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vraiment vs très: when to use each properly

M-L

M-L

2.2 On a Tour, Extra Vocabulary:
The statement was "Il est vraiment marrant" and the translation was "It's very funny". When do I use vraiment instead of très? 

 
toru e

toru e

Actually, the vraiment is being used as a «tics de langue» here, rather than something that literally (or more concretely) means "very".

I'd say that this is more along the lines of saying "quite" or "rather" or "really", to "bump up" the degree of the adjective in spoken/conversational French. (Ex: Il est tellement intelligent. - He's quite intelligent., Il est vraiment intelligent - He's really intelligent.)
M-L

M-L

Thank you tousan for the explanation. Being very new to the language and not a natural language person I'm still not quite getting the gist of the nuance. I know tic in medicine but not language. Please give a few examples if you would exactly when you would use vraiment and when, très. Introducing tellement confused me more. 

Are you saying that when someone said, "Il est tellement intelligent." that person didn't really mean that he was very intelligent but rather saying it for the sake of saying it OR there was a little sarcasm? I'm over analyzing, aren't I?
 
As a person and in language I'm simple. If I think he is very funny or intelligent I would have used très. I look forward to your reply and everyone who can enlighten me. I think it is very important to get the nuance when learning any languages. 
toru e

toru e

Hi M-L, I guess I was trying to say is that très would be used for the "proper" grammatical phrasing, but that people would tend to use tellement or vraiment more in a conversational or informal (everyday) speech.

In English, it would be like the variation in saying:

This ice cream is very good. - Cette glace est très bonne. {grammatical, sounds "proper" and exact, I can write this sentence in an English composition and it doesn't come across as though I'm talking casually to friends.)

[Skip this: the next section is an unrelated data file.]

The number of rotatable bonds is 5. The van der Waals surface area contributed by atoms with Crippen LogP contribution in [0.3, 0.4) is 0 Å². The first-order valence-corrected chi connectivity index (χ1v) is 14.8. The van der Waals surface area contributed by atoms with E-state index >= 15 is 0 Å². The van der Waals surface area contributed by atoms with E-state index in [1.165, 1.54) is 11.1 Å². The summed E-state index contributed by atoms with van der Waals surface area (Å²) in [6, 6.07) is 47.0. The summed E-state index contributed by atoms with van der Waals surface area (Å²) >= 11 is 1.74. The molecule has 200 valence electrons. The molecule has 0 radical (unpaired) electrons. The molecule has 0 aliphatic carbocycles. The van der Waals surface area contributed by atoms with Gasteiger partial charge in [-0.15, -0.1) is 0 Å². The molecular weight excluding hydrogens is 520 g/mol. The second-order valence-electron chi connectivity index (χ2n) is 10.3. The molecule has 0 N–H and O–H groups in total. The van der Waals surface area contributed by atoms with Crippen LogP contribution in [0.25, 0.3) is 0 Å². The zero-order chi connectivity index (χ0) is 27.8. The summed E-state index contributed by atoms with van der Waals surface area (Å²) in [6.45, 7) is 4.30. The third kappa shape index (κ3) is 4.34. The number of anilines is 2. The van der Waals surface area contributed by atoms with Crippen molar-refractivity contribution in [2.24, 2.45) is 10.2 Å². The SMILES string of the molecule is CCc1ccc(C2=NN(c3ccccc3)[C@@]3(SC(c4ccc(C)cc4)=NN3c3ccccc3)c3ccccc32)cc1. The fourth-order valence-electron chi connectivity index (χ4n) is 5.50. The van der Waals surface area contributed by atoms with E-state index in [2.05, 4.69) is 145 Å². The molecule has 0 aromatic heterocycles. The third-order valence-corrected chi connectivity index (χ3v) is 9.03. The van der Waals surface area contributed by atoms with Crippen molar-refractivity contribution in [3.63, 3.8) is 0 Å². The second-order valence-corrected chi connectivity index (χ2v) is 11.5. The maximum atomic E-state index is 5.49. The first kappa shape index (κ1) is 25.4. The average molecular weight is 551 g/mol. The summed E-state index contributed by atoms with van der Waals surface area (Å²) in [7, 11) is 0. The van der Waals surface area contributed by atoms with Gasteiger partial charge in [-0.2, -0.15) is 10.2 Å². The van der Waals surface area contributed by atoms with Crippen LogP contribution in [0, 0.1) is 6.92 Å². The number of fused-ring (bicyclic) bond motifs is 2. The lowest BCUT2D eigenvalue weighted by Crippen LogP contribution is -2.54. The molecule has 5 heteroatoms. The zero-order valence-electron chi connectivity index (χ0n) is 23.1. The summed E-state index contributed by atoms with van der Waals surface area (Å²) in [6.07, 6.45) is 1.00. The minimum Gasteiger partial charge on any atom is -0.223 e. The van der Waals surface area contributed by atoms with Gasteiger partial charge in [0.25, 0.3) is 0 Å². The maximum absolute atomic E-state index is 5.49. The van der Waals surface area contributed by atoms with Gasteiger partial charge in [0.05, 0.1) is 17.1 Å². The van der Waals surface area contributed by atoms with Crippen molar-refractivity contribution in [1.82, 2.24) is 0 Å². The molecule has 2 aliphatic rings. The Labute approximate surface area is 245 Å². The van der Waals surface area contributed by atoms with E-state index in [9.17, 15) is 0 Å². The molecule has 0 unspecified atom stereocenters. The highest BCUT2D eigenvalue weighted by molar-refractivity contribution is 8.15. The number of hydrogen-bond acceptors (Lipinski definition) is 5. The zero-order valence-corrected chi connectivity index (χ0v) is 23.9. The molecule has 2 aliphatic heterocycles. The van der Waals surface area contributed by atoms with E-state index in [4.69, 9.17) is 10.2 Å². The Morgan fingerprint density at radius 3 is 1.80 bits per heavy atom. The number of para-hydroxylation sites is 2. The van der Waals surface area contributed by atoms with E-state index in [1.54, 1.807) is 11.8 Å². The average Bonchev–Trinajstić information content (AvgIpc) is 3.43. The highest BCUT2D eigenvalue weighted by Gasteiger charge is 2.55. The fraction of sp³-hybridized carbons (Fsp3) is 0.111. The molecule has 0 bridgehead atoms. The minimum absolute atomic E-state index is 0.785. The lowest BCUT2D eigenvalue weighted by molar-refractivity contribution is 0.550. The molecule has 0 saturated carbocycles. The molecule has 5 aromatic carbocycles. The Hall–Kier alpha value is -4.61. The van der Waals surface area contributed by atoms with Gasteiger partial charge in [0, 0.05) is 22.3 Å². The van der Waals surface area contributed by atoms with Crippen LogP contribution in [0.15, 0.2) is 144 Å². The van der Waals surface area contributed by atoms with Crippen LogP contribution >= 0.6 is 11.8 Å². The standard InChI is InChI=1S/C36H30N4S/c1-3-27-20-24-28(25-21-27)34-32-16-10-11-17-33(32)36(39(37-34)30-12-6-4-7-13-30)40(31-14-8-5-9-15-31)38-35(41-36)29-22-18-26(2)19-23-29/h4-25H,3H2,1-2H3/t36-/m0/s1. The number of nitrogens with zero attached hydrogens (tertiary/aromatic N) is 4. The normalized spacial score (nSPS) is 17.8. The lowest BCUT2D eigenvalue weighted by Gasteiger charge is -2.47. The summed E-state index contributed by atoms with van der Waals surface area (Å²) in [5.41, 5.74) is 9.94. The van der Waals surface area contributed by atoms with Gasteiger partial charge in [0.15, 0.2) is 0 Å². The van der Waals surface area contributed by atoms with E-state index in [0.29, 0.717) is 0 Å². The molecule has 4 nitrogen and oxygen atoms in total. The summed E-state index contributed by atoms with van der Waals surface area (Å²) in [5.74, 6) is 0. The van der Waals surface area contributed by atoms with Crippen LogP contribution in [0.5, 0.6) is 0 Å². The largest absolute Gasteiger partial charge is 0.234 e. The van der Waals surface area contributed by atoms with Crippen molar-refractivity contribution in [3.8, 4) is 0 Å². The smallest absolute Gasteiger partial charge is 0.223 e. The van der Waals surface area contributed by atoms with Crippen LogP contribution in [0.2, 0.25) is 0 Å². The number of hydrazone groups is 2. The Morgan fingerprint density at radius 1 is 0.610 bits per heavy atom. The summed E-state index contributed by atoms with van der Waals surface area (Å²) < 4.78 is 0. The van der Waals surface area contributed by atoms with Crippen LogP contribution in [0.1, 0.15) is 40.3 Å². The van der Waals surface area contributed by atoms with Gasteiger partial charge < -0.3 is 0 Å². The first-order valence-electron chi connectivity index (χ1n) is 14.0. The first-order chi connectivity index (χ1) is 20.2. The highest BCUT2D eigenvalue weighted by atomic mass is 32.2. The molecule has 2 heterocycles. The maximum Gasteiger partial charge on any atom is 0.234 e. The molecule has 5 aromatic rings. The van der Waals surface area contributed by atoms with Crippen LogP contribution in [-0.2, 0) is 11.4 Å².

This ice cream is so good. - Cette glace est tellement bonne. {colloquial/informal, something I would say to friends, but I wouldn't write it this way if I were, say, a food critic writing a review for a magazine because I would come across as an amateur food blogger or something. :)}

This ice cream is really good. - Cette glace est vraiment bonne. {same informal register as tellement, but a bit stronger on emphasis}.

So, in your question, yes, you can always say très, and it's not wrong. It sounds proper.

If I were writing about Einstein or maybe if I were talking about him in a formal capacity (say, a presentation), I would also say "Il était très intelligent."

But if I were talking about him to friends, I would use a more informal tone, and so I would use a variation on the superlative (tellement/vraiment). It's more to sound "natural" or "native", if you will, because this is how French people would actually say it in everyday conversation.

"Je voudrais penser comme Einstein. Il était tellement intelligent." (I would like to think like Einstein. He was quite/so intelligent)."
M-L

M-L

You deserved a merci beaucoup from a beginner. You explained it so well; the 2 words, presentation and superlative hit the spot. I used to do presentations and in science writing we don't have superlatives. I hope someday I can explain the same to another beginner as clearly as you did me. 

Thanks!
toru e

toru e

You're welcome, glad to help! I can understand how confusing it gets sometimes with the mixing of formal/textbook-learning approach with the casual/everyday French, but it's good to know both styles. I met a well-known language hacker recently and he may have the "tics" down pat, but his French still sounds terrible because he doesn't have a good command of grammar. But he can "d'ac" (d'accord) and "tellement" you until the cows come home to fake an air of fluency. :-/
M-L

M-L

Thanks again torusan, (Are you learning Japanese?)

I checked Cheryl Demharter's French Sounds series, so far just watched the lesson on R a few times, which was very good but may be still a bit difficult for a beginner, the nuance again. But one thing I might be on the right track - she kept saying about the tension when doing the trill or using the uveola soft tissue. I don't even know I have that kind of muscles until now and that explained the jaw-neck pain after repeating after her for over an hr. 

Diana-S1: You are right about the practice makes perfect; after watching her video I don't feel like I'm shooting my mouth randomly and hope for the best; different people have different learning style; I need explanations and demonstrations. 

Thank you both. 
toru e

toru e

Haha, yes, I'm learning Japanese now (and going very slowly :(), and also restarting my Spanish since I lost quite a bit of fluency when I started focusing on French. Fortunately, I found a native (Castillian) Spanish teacher who lives in France, so our lessons are in French and Spanish (no English) and she can decipher this "Franish" thing I've got going. :D

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